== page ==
Towards phosphorus and climate smart agriculture (PACSA) in Sri Lanka
Download the full report here: Cordell, D., Dominish, E., Esham, M. and Jacobs, B. (2017), Towards Phosphorus and Climate Smart Agriculture in Sri Lanka. Report prepared by the Institute for Sustainable Futures at University of Technology Sydney in collaboration with Sabaragamuwa University of Sri Lanka.
Sri Lanka’s food production is in the midst of a major transformation, largely driven by the President’s concerns about widespread Chronic Kidney Disease of unknown origin and his aspiration for a ‘Toxic Free Nation’.
This has already led to a nation-wide ban on glyphosate (‘Roundup’ weed killer), a new fertiliser subsidy program that encourages organic fertiliser use, and assistance for farmers to transition to organic agriculture.
As a low to middle income Asia-Pacific country with an agricultural sector comprised largely of smallholder farmers, rain-fed rice is often a staple and soils are largely phosphorus-deficient. Agricultural productivity in Sri Lanka is especially vulnerable to two of the biggest global challenges for food security – phosphorus scarcity and climate change.
A research partnership between ISF researchers and Prof. Mohammed Esham at the Sabaragamuwa University of Sri Lanka aims to contribute to building resilience to climate change and phosphorus scarcity in Sri Lanka’s food systems.
Prof. Esham wrote about a Sri Lankan perspective on climate change and food security during a six-month Australian Endeavour Research Fellowship at ISF in 2015.
Whilst at ISF he became familiar with Dr Dana Cordell’s research on phosphorus futures and A/Prof. Brent Jacobs’ work using integrated vulnerability assessment frameworks.
This led to the establishment of the PACSA project, which is investigating the capacity of farmers, policy-makers, the agrochemical industry and other stakeholders in Sri Lanka to adapt to phosphorus scarcity and climate change via the development and testing of a novel rapid integrated vulnerability assessment framework.
Climate change projections indicate rice yields in Sri Lanka could drop by 40%, affect the majority of farmers and increase poverty levels by up to a third. Meanwhile, the removal of fertiliser subsidies could expose farmers in this import-dependent island state to future price fluctuations like the 2008 800% phosphate price spike.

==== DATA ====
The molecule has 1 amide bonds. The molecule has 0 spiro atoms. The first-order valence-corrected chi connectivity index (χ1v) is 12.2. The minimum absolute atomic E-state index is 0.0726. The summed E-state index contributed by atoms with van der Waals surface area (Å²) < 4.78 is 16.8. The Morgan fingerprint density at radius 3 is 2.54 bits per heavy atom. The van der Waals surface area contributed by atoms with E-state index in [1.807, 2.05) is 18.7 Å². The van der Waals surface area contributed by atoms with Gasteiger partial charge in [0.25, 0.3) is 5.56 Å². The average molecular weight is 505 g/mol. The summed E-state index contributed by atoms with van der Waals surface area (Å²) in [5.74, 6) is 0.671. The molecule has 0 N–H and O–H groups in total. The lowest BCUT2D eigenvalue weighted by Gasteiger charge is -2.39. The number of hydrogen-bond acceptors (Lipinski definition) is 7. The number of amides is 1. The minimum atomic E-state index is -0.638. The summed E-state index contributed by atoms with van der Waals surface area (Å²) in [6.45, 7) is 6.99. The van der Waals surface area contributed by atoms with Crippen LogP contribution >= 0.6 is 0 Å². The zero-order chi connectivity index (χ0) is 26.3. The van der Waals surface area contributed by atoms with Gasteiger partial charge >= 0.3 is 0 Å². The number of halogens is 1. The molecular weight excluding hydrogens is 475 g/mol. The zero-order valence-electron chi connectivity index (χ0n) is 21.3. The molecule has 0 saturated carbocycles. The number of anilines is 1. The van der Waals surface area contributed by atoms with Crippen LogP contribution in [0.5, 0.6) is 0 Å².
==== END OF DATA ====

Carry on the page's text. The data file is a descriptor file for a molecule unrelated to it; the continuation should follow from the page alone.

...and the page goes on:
While the stakeholders interviewed by the PACSA research team were unaware of global phosphorus risks and how this might impact their sectors, most reported strong awareness of climate change. In fact they are already experiencing the effects of climate change. In particular, farmers are on the front-line, suffering the effects of delayed monsoons and more extreme drought and rainfall patterns.
The PACSA project team found that while Sri Lanka is vulnerable, there are many adaptive strategies already in place or planned, like small and large-scale waste-to-energy systems implemented through public-private partnerships, which although not necessarily directly driven by climate change or phosphorus scarcity, could be built upon to increase the resilience of the food system.
The team identified many opportunities for win-wins both on- and off-farm that address climate change and phosphorus scarcity together, such as developing crop varieties that are drought-tolerant and need less phosphorus fertiliser.
Ultimately, this project aims to contribute to the resilience of Sri Lanka’s food system by increasing smallholder farmers’ capacity to adapt to phosphorus scarcity and climate change, while simultaneously improving national food security and the environmental integrity of agricultural land and waterways.
This week Dr Dana Cordell and A/Prof Brent Jacobs are presenting results of the PACSA’s first phase at the International Conference on Climate Change in Colombo. They will also meet with other government and non-government stakeholders there.